Select Committee on Science and Technology Minutes of Evidence


Examination of Witnesses (Questions 640 - 642)

WEDNESDAY 21 FEBRUARY 2007

MR GARRETH GRIFFITH, MR ALASDAIR MCGOWAN, MR MICHAEL BARRETT AND MR JEREMY BEALE

  Q640  Chairman: What has eBay done for the customers who have been scammed that way?

  Mr Griffith: One of the things we recommend in terms in payment is, when they pay with something like Western Union, it is incredibly difficult for us because, first, it has happened off our website—it has actually had nothing to do with us: it is just an email that was made to look like ours. Secondly, they have paid with Western Union. What we do then is try to work with the police. We ask them to work with the police and then work with us, to see if we can track down fraudsters through that mechanism. What we push quite strongly on the site is the use of PayPal as a payment mechanism. The reason for that is that there is a buyer protection programme, which covers you up to £500. The vast majority of our transactions are under £500. If you used PayPal to pay, therefore—there are certain criteria, like everything—you are then covered by the PayPal protection programme and you get your money back, which is the reason we push PayPal as a payment.

  Q641  Chairman: Is it not possible for you to go after, to attempt to prosecute, the people who have imitated your website?

  Mr Griffith: The example I gave you about being on the ground in Romania with the United States' secret service and the Romanian police, walking into Internet cafés and arresting people—we certainly do that. As Michael referenced earlier, we generally go after them for fraud. I forget how it is worded in the new Fraud Act, but basically identity theft with the idea of committing fraud. We find that is a better way to catch them than going after IP violation.

  Q642  Chairman: You expressed concern about the applicability of the Distance Selling Directive to your type of business and the complexity of selling items into other European countries. Should we not be looking to protect consumers and ensure that their online experience is the same as they are used to offline?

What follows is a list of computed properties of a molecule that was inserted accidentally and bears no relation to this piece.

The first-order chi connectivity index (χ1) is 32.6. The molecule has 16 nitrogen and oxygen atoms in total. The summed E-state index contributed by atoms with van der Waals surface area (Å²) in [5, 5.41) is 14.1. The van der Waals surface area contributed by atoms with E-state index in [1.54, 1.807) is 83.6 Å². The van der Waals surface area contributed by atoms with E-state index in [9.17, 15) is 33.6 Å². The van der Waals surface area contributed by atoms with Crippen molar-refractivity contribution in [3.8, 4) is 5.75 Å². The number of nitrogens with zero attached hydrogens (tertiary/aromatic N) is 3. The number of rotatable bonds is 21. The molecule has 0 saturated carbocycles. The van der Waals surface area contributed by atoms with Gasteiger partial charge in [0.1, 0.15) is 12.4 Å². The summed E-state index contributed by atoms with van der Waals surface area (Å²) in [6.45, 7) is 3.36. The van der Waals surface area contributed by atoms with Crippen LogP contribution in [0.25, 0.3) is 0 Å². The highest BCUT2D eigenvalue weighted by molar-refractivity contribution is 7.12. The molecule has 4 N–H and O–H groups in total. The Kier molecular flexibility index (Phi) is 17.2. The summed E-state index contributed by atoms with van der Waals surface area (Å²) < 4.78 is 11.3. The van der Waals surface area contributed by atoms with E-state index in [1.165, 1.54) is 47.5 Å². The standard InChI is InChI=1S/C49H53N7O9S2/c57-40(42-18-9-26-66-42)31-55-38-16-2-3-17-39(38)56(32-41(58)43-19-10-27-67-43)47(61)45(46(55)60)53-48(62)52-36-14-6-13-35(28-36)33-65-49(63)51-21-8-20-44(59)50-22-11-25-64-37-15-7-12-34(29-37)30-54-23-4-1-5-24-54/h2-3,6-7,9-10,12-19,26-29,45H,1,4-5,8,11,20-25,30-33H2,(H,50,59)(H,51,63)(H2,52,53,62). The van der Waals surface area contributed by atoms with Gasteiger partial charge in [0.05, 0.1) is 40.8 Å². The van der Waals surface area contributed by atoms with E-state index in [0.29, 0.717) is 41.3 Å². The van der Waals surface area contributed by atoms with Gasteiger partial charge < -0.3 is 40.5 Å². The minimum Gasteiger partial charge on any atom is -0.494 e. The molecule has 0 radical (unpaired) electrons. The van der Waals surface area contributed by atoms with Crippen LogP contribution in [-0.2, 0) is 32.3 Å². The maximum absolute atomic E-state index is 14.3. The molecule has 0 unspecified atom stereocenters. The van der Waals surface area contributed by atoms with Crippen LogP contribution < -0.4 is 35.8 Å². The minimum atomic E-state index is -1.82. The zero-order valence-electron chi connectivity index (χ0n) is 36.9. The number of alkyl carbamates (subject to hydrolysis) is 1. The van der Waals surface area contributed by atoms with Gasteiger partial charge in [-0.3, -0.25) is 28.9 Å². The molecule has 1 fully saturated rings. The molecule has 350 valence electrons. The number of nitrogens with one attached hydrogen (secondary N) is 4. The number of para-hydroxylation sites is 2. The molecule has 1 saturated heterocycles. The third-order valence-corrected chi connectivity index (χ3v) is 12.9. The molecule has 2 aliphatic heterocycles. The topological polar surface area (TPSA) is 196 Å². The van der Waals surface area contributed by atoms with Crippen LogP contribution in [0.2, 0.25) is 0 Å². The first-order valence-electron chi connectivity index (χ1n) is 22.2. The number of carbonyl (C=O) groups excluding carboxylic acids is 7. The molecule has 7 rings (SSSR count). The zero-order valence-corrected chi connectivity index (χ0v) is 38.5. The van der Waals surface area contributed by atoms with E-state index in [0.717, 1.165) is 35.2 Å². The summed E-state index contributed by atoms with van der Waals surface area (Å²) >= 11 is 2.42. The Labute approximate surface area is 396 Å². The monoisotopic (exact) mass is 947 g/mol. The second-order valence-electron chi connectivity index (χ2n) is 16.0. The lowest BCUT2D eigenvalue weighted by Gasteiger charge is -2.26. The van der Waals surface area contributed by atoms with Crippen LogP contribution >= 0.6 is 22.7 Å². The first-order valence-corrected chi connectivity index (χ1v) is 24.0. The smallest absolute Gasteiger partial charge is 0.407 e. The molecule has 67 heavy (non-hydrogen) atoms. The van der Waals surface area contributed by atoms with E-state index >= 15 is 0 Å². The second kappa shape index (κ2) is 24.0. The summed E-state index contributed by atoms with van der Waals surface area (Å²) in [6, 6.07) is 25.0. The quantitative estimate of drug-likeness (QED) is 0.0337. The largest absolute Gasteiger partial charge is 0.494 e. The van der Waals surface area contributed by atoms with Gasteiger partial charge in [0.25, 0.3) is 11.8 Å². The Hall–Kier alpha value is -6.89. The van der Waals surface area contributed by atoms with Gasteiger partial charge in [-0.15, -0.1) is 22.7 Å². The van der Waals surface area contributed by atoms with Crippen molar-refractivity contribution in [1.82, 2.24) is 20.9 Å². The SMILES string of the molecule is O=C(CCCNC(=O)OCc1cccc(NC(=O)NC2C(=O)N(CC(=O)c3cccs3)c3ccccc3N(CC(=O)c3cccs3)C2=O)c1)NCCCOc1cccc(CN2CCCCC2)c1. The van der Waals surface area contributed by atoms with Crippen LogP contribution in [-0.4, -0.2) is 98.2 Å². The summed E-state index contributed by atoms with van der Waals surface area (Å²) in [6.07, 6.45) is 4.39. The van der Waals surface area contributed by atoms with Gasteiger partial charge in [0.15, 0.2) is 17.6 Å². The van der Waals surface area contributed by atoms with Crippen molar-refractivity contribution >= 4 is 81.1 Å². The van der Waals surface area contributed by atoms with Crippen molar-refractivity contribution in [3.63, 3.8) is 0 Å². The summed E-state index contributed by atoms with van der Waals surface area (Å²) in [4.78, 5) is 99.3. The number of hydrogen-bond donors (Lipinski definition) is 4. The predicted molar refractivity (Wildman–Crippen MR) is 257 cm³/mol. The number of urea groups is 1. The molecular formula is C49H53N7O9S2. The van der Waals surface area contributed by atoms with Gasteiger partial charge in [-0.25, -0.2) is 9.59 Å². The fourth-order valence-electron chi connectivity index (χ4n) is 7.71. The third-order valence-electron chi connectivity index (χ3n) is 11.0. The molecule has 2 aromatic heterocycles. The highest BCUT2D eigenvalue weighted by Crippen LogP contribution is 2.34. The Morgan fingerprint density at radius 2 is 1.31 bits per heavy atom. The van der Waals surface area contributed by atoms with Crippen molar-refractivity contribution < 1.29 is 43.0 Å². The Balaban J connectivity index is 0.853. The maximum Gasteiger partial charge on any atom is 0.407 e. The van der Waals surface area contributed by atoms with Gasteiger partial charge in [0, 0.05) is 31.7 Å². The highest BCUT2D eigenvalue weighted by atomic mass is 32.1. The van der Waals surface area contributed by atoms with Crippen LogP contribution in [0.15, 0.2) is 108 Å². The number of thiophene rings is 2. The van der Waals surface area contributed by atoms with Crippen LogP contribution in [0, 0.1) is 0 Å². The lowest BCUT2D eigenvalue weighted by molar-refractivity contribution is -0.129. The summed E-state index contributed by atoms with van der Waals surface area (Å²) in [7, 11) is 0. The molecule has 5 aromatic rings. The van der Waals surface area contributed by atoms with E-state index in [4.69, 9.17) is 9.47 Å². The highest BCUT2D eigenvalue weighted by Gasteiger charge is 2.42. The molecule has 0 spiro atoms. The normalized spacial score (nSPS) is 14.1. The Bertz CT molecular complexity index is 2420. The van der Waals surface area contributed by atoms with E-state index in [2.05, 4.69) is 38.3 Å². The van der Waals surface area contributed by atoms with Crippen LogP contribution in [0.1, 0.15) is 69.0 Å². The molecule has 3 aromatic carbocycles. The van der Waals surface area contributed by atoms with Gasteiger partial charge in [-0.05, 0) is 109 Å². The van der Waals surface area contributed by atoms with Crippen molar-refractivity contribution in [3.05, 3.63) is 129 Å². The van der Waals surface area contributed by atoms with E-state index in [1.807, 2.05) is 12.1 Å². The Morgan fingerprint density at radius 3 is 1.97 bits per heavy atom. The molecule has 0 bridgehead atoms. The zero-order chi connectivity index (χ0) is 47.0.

Mr McGowan: We absolutely support strong consumer protection legislation. We are a marketplace of buyers and sellers and, probably more than any other Internet company, our business depends on trust. If there is strong consumer protection in place then trust is enhanced. We would therefore support that. What we would welcome, however, is greater harmonisation in consumer protection legislation. The problem we have encountered with the Distance Selling Directive is that it was implemented through a minimum harmonisation process. So you see that different Member States have implemented it differently. As a result, for example, there is a right of withdrawal in the UK for consumers which is seven working days; however, in Germany it is 14. There are also differing rules determining who bears the cost of return, depending upon the Member States. So we absolutely want to see strong consumer protection but, equally, from the sellers' standpoint we want to make sure that they are not faced with a patchwork of different legislation which then becomes hard for them to enforce. I think that it is worth making the point here that we have a very large number of small businesses who are trading on the site. We calculate it as something like 68,000 people who are dependent upon eBay sales for some or all of their income. You have a very large number of SMEs who are trading on the site, and many of them are sole traders and therefore do not have the resources to keep track of all the different types of consumer protection legislation which are there. In answer to your question, however, we very much do support strong consumer protection legislation.

  Chairman: Thank you very much. We have asked you a lot of questions and you have answered them patiently and in detail. We very much appreciate your coming to talk to us. If anything occurs to you subsequently, please write to us.



 
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